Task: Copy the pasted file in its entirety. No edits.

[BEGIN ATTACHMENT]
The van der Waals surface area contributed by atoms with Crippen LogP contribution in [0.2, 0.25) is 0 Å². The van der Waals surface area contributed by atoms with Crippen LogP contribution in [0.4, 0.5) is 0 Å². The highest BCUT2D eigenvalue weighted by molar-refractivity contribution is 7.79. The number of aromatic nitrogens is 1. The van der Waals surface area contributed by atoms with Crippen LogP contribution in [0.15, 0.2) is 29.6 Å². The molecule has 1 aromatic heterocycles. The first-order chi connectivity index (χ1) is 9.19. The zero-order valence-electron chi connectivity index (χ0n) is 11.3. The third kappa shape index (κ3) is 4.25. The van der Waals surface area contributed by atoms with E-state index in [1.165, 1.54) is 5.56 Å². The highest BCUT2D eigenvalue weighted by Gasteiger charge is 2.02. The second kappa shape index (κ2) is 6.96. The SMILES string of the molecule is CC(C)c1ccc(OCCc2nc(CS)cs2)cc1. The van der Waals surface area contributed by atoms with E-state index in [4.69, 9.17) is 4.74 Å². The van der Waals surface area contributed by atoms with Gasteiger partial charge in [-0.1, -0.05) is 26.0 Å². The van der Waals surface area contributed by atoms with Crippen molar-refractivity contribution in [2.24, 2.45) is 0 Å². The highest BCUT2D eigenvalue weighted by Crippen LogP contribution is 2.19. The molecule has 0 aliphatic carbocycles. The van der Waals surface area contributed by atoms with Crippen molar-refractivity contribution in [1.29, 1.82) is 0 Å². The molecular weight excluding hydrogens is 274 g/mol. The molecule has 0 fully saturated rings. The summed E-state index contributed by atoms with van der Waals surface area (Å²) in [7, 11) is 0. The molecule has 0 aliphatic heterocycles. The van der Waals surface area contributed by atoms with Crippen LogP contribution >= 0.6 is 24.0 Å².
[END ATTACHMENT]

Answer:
The van der Waals surface area contributed by atoms with Crippen LogP contribution in [0.2, 0.25) is 0 Å². The van der Waals surface area contributed by atoms with Crippen LogP contribution in [0.4, 0.5) is 0 Å². The highest BCUT2D eigenvalue weighted by molar-refractivity contribution is 7.79. The number of aromatic nitrogens is 1. The van der Waals surface area contributed by atoms with Crippen LogP contribution in [0.15, 0.2) is 29.6 Å². The molecule has 1 aromatic heterocycles. The first-order chi connectivity index (χ1) is 9.19. The zero-order valence-electron chi connectivity index (χ0n) is 11.3. The third kappa shape index (κ3) is 4.25. The van der Waals surface area contributed by atoms with E-state index in [1.165, 1.54) is 5.56 Å². The highest BCUT2D eigenvalue weighted by Gasteiger charge is 2.02. The second kappa shape index (κ2) is 6.96. The SMILES string of the molecule is CC(C)c1ccc(OCCc2nc(CS)cs2)cc1. The van der Waals surface area contributed by atoms with E-state index in [4.69, 9.17) is 4.74 Å². The van der Waals surface area contributed by atoms with Gasteiger partial charge in [-0.1, -0.05) is 26.0 Å². The van der Waals surface area contributed by atoms with Crippen molar-refractivity contribution in [2.24, 2.45) is 0 Å². The highest BCUT2D eigenvalue weighted by Crippen LogP contribution is 2.19. The molecule has 0 aliphatic carbocycles. The van der Waals surface area contributed by atoms with Crippen molar-refractivity contribution in [1.29, 1.82) is 0 Å². The molecular weight excluding hydrogens is 274 g/mol. The molecule has 0 fully saturated rings. The summed E-state index contributed by atoms with van der Waals surface area (Å²) in [7, 11) is 0. The molecule has 0 aliphatic heterocycles. The van der Waals surface area contributed by atoms with Crippen LogP contribution >= 0.6 is 24.0 Å².